The authors then turn to discuss Shakespeare’s sonnets 130 (“My mistress’ eyes are nothing like the sun”) and 29 (“When in disgrace with fortune and men’s eyes”). As I’ve already discussed in a previous post the incredibly interesting discussion of the strange volta in Sonnet 130, I’ll leap to their discussion of Sonnet 29, where the authors’ commentary is perhaps a bit less idiosyncratic but at least as effusive about the power of the turn. For them, the sestet “overturns” the octave at the location of the volta, the poem’s “major shift”–and they add, as well, that “Certainly, the final couplet also stands apart in some ways by presenting a final resolution of the argument, identifying–for the first time–the ‘love’ which explains and motivates the turn, justifies the compliment, and finally reveals that this sonnet is some kind of love poem” (284).

Though Furniss and Bath note that other readings of this sonnet are possible–including one focused less on love and more on the patronage behind the sonnet (284-5)–they reemphasize that their point holds about the “clear way” the poem’s “formal and argumentative structures” relate  (285). They make clear, as well, that Sonnet 29 “is by no means exceptional, for that accommodation of meaning to form–or form to meaning–is crucial to the sonnet as a genre” (285). They continue: “Learning how to recognize and analyze this interplay of form and meaning is the fundamental skill required of any competent reader of sonnets. As with any genre convention, it is a matter of programming your expectations as a reader…” (285). 

However, after this, Furniss and Bath really do settle again into focusing for the most part on form rather than the structural volta. After a brief examination of the topic of “Identifying a Speaker,” Furniss and Bath then move in a section called “Donne’s ‘Holy Sonnets’: A Hybrid Form?” to a close consideration of one of John Donne’s Holy Sonnets, “At the round earth’s imagin’d corners, blow.” Of course, the authors note that “This sonnet turns very decisively on the ‘But’ of line 9” (286). How could they not?! This is one of the most shocking voltas in the sonnet tradition! However, after noting how “the volta at the octave-sestet division stages a dramatic swing in the mood and tone of the poem,” the authors themselves turn to discuss form, making the case that this sonnet’s structure “combines elements of the ‘English’ and the ‘Italian’ sonnet”: “The structure…appears to consist of an Italian octave followed by an English sestet, and the turn in the syntax or argument at the beginning of line 9 coincides with the way the third quatrain breaks away from the tight, infolded rhymes of the octave” (286; 287). Though they have moved back to discussing form, the authors still do the good work of reminding readers that “This hybrid form of sonnet suggests that the rules of this genre were never as rigid as some modern textbooks, with their clear distinction between the ‘Petrarchan’ and ‘Shakespearian’ forms, would have us believe. Indeed, sixteenth- and seventeenth-century writers did not distinguish between the two types of sonnet, or use our names for them….Whether they staged a turn in the syntax or argument of the sonnet at the beginning of line 9 was an option that always remained open to them, whatever the rhyme pattern used” (287). Also, at least it seems, no matter what, that a sonnet needs a turn.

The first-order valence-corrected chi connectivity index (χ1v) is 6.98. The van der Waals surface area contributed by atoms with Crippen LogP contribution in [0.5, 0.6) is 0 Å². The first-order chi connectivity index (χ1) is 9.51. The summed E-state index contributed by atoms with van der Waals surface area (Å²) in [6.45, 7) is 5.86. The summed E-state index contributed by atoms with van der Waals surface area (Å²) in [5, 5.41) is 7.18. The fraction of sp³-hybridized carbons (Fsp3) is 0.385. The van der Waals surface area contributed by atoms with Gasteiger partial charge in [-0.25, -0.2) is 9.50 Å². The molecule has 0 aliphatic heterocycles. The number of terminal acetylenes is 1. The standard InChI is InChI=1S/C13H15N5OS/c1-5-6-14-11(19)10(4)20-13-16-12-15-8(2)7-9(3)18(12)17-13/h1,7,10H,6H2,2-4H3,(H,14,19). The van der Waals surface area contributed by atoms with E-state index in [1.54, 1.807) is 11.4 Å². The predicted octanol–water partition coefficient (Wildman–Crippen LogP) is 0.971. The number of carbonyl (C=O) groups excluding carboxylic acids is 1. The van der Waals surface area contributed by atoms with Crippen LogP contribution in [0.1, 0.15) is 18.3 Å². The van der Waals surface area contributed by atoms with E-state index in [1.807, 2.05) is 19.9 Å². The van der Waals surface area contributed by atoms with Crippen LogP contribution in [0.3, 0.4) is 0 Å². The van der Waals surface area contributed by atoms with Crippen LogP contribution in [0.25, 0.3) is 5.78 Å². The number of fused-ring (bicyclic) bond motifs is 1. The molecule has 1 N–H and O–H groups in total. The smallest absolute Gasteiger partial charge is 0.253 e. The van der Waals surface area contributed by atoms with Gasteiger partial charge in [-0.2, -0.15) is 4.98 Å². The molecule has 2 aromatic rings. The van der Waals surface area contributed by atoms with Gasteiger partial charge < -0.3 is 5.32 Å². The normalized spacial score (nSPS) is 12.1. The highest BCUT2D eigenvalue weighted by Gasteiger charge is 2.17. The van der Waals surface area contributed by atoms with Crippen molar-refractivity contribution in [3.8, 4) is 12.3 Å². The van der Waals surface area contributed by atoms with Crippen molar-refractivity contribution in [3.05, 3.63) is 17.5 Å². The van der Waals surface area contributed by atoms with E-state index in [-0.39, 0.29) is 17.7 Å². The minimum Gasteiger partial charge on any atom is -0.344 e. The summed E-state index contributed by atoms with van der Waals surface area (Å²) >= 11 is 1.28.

In the next section, “Expectation and Variation,” Furniss and Bath continue this focus mainly on formal elements. In this section, the authors make the case that “The sonnet is a more protean form (always changing its shape) than our normative description allows” mainly by pointing to other forms, including the Spenserian sonnet and even the 18-line sonnets in Thomas Watson’s Hekatompathia (287-8). Consideration of the variations with, say, the placement of the volta, does not enter in the discussions of this section. And this remains largely the case for the rest of the chapter, which moves on to give an overview of the progress of the sonnet. The remaining sections include: “A History of the Genre: Petrarchan Conventions”; “Constructing Voices: An Example from Sir Philip Sidney”; “The English Sonnet Tradition: John Milton”; “The Second Coming of the English Sonnet”; “Finding a Voice: Wordsworth and Milton”; “Romantic Sonnets: John Keats”; and “The Modern Sonnet.”